Of the five royal titularies it was the prenomen, the throne name, also referred to as the, and the “Son of Ra” titulary, the so-called nomen, the name given at birth, which were enclosed by a Cartouche.

At times amulets were given the form of a Cartouche displaying the name of a king and placed in tombs.

Such items are often important to archaeologists for dating the tomb and its contents.

Cartouches were formerly only worn by Pharaohs.

The oval surrounding their name was meant to protect them from evil spirits in life and after death.

The Cartouche has become a symbol representing good luck and protection from evil.

Egyptians believed that one who had their name recorded somewhere would not disappear after death.

A Cartouche attached to a coffin satisfied this requirement.

There were periods in Egyptian history when people refrained from inscribing these amulets with a name, for fear they might fall into somebody’s hands conferring power over the bearer of the name.

For he looketh to the ends of the earth, and seeth under the whole heaven;

To make the weight for the winds; and he weigheth the waters by measure.

When he made a decree for the rain, and a way for the lightning of the thunder:

Then did he see it, and declare it; he prepared it, yea, and searched it out.

And unto man he said, Behold, the fear of the Lord, that is wisdom; and to depart from evil is understanding (Job 28:24-28).

fear of the Lords…depart from evil – See  the description of Job’s character in 1:1, 8; 2:3.

that is wisdom – The fear of the LORD is the beginning of wisdom (Ps 111:10; Prov 9:10).

The Campaign of Shishak

Pharaoh Sheshonk I, who ruled Egypt from around 945-924 B.C. (931-910 B.C. on an alternative chronology), is probably the Shishak of the Bible, 1 Kgs 11:40 states that Shishak provided refuge for Jeroboam when he was fleeing from Solomon.

Five years after the division of the United Monarchy, Shishak invaded Judah (2 Chr 12:1-9).

At Karnak in Egypt, near Thebes, at the great temple of Amun, stands an entryway known as the Bubastite Portal. This imposing entrance was probably constructed or renovated by Sheshonk I (the temple complex had existed for hundreds of years prior to Sheshonk and had been built up by numerous pharaohs).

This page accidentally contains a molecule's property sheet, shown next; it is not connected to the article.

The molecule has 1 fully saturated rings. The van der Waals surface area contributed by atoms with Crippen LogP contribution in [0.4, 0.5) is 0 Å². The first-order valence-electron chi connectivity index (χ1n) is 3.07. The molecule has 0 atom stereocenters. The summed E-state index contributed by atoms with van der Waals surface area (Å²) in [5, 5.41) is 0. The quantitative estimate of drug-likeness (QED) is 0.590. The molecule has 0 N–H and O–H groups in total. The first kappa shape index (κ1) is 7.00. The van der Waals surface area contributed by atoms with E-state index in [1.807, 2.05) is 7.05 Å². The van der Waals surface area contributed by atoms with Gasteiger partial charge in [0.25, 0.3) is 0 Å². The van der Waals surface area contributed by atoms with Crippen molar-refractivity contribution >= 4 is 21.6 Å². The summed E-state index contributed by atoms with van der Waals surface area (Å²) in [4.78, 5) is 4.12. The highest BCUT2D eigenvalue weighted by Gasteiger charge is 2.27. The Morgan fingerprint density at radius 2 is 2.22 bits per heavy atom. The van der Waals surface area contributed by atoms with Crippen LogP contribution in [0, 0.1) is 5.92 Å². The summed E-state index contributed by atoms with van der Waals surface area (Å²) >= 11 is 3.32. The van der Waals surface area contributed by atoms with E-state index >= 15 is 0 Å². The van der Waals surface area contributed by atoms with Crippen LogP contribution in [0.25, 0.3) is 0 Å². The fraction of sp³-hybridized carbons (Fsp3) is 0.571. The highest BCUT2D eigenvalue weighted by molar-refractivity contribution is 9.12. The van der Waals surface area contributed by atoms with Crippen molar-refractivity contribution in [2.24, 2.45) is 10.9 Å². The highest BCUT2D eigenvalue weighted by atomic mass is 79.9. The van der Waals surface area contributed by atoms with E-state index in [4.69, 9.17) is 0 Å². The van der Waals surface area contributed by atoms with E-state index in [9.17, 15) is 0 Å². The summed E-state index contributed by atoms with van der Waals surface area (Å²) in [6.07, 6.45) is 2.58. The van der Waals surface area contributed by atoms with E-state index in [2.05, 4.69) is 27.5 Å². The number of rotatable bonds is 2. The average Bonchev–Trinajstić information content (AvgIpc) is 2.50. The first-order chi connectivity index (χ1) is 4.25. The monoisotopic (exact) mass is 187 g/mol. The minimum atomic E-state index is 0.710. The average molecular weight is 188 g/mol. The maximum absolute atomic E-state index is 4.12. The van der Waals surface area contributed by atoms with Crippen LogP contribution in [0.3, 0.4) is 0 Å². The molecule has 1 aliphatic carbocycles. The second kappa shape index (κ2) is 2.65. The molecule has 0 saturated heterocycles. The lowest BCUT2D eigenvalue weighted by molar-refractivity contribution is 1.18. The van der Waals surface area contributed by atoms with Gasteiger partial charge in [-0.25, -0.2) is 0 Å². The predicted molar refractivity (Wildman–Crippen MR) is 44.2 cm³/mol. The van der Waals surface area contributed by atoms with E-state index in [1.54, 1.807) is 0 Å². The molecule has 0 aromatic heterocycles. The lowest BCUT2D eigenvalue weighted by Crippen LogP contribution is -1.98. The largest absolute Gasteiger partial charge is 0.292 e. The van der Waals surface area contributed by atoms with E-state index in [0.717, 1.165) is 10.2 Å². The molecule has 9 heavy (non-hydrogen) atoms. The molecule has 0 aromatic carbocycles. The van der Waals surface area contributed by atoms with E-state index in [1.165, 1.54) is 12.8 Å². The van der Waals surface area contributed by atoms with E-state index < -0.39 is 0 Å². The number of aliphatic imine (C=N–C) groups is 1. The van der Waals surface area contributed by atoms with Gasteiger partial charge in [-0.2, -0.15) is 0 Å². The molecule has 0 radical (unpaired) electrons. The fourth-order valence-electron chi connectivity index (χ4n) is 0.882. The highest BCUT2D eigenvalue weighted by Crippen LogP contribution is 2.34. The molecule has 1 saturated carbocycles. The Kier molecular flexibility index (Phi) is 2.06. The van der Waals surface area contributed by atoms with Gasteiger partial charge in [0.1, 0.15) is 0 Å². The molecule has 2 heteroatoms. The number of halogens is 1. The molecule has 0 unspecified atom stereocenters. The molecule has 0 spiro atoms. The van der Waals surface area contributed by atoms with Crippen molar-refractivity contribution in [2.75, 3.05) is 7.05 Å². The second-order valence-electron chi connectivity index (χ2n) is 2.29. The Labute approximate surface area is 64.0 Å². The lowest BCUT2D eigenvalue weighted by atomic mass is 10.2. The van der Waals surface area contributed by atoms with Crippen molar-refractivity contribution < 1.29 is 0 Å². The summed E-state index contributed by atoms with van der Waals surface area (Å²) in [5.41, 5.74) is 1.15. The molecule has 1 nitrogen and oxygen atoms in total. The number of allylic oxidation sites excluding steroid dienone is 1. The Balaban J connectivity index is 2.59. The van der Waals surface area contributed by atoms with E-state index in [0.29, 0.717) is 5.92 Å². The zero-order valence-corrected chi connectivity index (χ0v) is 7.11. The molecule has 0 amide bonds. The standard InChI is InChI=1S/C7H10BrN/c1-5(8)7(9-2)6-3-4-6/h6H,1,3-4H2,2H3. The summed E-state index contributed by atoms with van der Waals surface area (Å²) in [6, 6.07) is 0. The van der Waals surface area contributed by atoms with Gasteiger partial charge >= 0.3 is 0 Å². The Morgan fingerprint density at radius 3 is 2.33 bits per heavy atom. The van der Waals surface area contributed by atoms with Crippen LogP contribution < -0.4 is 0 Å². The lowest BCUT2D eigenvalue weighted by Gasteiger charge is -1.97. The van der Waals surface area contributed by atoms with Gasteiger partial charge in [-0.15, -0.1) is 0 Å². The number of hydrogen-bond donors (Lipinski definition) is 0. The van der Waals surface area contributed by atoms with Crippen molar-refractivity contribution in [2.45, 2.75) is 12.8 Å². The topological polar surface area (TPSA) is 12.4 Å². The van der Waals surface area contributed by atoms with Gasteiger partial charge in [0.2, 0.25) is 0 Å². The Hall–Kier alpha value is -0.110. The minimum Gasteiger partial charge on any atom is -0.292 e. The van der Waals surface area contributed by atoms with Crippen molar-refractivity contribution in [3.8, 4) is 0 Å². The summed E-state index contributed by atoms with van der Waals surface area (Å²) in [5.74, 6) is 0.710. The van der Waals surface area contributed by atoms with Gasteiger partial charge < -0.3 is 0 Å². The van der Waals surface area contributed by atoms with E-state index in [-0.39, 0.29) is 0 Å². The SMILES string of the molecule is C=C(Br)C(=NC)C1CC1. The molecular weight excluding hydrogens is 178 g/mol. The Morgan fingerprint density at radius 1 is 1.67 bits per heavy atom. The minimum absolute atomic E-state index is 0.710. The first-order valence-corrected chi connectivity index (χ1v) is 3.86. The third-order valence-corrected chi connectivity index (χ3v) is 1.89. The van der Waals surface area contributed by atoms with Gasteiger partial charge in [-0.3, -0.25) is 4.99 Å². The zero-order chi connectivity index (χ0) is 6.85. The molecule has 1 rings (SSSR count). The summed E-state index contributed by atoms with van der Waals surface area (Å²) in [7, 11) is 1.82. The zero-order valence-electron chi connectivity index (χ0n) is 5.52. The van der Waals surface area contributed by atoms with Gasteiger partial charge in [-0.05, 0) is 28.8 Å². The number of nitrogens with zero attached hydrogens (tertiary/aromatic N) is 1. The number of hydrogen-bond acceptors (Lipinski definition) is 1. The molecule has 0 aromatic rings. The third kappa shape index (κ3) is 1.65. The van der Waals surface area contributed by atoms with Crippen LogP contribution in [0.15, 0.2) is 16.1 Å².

On one of the walls of the Bubastite Portal is featured a commemorative relief of Sheshonk’s expedition into the region now known as Palestine. Although it is now badly damaged, enough remains to indicate that this pharaoh not only attacked Judah, as the Bible records, but campaigned against the northern kingdom as well.

Sheshonk, depicted on the right hand side of the scene, is about to club a group of foreigners.  On the left side is pictured the Egyptian god Amun leading off captive cities with ropes.

Each city is represented by an oval cartouche containing the name of the city, with a bound prisoner on top.  The list primarily contains place-names in the northern kingdom of Israel.

Megiddo is one of the towns listed in the Bubastite Protal.  Sheshonk’s claim to have sacked Megiddo seems to be confirmed by a portion of a commemorative stele found there in 1926.

Sheshon’s name can be clearly read, and the stele is probably from his campaign.  Many other destruction layers found at Palestinian sites from this period are also attributed to Sheshonk.

When his son Osorkon I took the throne, he donated huge amounts of gold and silver to the temples in Egypt, much of it very likely plunder from Sheshonk’s raids on Israel and Judah.

The equation of Shishak with Sheshonk is not without its problems. Most notable is the fact that Sheshonk’s invasion involved a direct attack on the cities of the northern kingdom of Israel under Jeroboam I, even though 1 Kgs 11:40 suggests that Shishak was Jer­oboam’s patron.

Thutmose III (sometimes read as Thutmosis or Tuthmosis III, Thothmes in older history works, and meaning Thoth is born) was the sixth Pharaoh of the Eighteenth Dynasty.

During the first twenty-two years of Thutmose’s reign he was co-regent with his stepmother and aunt, Hatshepsut, who was named the pharaoh.

While he was shown first on surviving monuments, both were assigned the usual royal names and insignia and neither is given any obvious seniority over the other.

He served as the head of her armies.

After her death and his later rise to pharaoh of the kingdom, he created the largest empire Egypt had ever seen; no fewer than seventeen campaigns were conducted, and he conquered from Niya in North Syria to the Fourth Cataract of the Nile in Nubia.

Also, Jerusalem is missing from Sheshonk’s list of subjugated sites, although 1 Kgs 14 and 2 Chr 12 both record Shishak’s plundering of the temple and palace.

However, it is certainly possible that relations between Jeroboam I and Sheshonk/Shishak had deteriorated after Jeroboam had seized control of northern Israel.

The Bible does not provide us with a detailed political history of these times. Also, only about 15% of the writing on the Bubastite Portal is legible, and the absence of Jerusalem from the (readable) names does not prove that it was never there.

It is possible that the in­scription also mentions the “highlands of David” in its ref­erence to Israel. If so, it is the earliest extra-biblical reference to David in existence and as such affords powerful evidence that he was in fact the great king the Bible portrays him to be.

The interpretation of the relevant line of this text, how­ever, is disputed.